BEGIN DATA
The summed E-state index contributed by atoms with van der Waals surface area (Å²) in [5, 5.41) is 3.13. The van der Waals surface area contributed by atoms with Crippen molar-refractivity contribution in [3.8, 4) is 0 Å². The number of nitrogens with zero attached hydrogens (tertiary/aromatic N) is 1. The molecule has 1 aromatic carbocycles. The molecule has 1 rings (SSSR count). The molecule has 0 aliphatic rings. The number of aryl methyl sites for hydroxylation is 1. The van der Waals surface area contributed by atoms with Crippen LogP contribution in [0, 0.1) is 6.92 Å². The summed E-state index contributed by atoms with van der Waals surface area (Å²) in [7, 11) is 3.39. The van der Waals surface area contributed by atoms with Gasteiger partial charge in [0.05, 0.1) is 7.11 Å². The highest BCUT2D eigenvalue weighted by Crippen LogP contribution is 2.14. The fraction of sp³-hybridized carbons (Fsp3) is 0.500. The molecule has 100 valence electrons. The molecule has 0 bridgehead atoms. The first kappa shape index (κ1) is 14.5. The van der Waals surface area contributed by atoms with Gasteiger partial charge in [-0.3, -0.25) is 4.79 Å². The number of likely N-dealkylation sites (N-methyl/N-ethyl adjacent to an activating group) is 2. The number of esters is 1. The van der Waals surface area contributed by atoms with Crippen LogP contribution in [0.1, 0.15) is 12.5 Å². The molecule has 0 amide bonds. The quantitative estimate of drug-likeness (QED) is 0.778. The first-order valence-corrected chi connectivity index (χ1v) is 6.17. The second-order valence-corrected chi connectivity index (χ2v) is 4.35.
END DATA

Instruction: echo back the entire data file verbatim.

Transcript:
The summed E-state index contributed by atoms with van der Waals surface area (Å²) in [5, 5.41) is 3.13. The van der Waals surface area contributed by atoms with Crippen molar-refractivity contribution in [3.8, 4) is 0 Å². The number of nitrogens with zero attached hydrogens (tertiary/aromatic N) is 1. The molecule has 1 aromatic carbocycles. The molecule has 1 rings (SSSR count). The molecule has 0 aliphatic rings. The number of aryl methyl sites for hydroxylation is 1. The van der Waals surface area contributed by atoms with Crippen LogP contribution in [0, 0.1) is 6.92 Å². The summed E-state index contributed by atoms with van der Waals surface area (Å²) in [7, 11) is 3.39. The van der Waals surface area contributed by atoms with Gasteiger partial charge in [0.05, 0.1) is 7.11 Å². The highest BCUT2D eigenvalue weighted by Crippen LogP contribution is 2.14. The fraction of sp³-hybridized carbons (Fsp3) is 0.500. The molecule has 100 valence electrons. The molecule has 0 bridgehead atoms. The first kappa shape index (κ1) is 14.5. The van der Waals surface area contributed by atoms with Gasteiger partial charge in [-0.3, -0.25) is 4.79 Å². The number of likely N-dealkylation sites (N-methyl/N-ethyl adjacent to an activating group) is 2. The number of esters is 1. The van der Waals surface area contributed by atoms with Crippen LogP contribution in [0.1, 0.15) is 12.5 Å². The molecule has 0 amide bonds. The quantitative estimate of drug-likeness (QED) is 0.778. The first-order valence-corrected chi connectivity index (χ1v) is 6.17. The second-order valence-corrected chi connectivity index (χ2v) is 4.35.